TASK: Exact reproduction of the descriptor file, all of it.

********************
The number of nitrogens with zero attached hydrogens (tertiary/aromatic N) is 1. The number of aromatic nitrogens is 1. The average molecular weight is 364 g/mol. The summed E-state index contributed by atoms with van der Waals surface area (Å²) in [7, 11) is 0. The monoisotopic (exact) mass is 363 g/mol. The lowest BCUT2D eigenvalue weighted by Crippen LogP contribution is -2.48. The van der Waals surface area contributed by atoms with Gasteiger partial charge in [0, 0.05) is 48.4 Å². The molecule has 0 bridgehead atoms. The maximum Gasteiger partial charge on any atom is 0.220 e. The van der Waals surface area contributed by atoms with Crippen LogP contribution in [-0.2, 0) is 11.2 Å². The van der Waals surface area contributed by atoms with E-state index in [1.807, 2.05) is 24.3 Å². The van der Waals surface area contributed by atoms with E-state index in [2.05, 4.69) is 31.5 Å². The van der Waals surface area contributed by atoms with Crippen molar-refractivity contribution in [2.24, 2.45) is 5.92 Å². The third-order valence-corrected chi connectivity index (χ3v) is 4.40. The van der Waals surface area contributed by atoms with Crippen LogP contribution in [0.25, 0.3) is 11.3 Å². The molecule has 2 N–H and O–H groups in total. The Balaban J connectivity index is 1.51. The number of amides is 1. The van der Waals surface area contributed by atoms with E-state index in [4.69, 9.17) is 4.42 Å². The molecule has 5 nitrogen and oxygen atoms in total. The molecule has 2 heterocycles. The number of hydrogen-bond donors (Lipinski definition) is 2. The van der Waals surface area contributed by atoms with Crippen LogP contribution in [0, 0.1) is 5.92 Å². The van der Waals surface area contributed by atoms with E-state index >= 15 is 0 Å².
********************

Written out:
The number of nitrogens with zero attached hydrogens (tertiary/aromatic N) is 1. The number of aromatic nitrogens is 1. The average molecular weight is 364 g/mol. The summed E-state index contributed by atoms with van der Waals surface area (Å²) in [7, 11) is 0. The monoisotopic (exact) mass is 363 g/mol. The lowest BCUT2D eigenvalue weighted by Crippen LogP contribution is -2.48. The van der Waals surface area contributed by atoms with Gasteiger partial charge in [0, 0.05) is 48.4 Å². The molecule has 0 bridgehead atoms. The maximum Gasteiger partial charge on any atom is 0.220 e. The van der Waals surface area contributed by atoms with Crippen LogP contribution in [-0.2, 0) is 11.2 Å². The van der Waals surface area contributed by atoms with E-state index in [1.807, 2.05) is 24.3 Å². The van der Waals surface area contributed by atoms with E-state index in [2.05, 4.69) is 31.5 Å². The van der Waals surface area contributed by atoms with Crippen molar-refractivity contribution in [2.24, 2.45) is 5.92 Å². The third-order valence-corrected chi connectivity index (χ3v) is 4.40. The van der Waals surface area contributed by atoms with Crippen LogP contribution in [0.25, 0.3) is 11.3 Å². The molecule has 2 N–H and O–H groups in total. The Balaban J connectivity index is 1.51. The number of amides is 1. The van der Waals surface area contributed by atoms with E-state index in [4.69, 9.17) is 4.42 Å². The molecule has 5 nitrogen and oxygen atoms in total. The molecule has 2 heterocycles. The number of hydrogen-bond donors (Lipinski definition) is 2. The van der Waals surface area contributed by atoms with Crippen LogP contribution in [0, 0.1) is 5.92 Å². The van der Waals surface area contributed by atoms with E-state index >= 15 is 0 Å².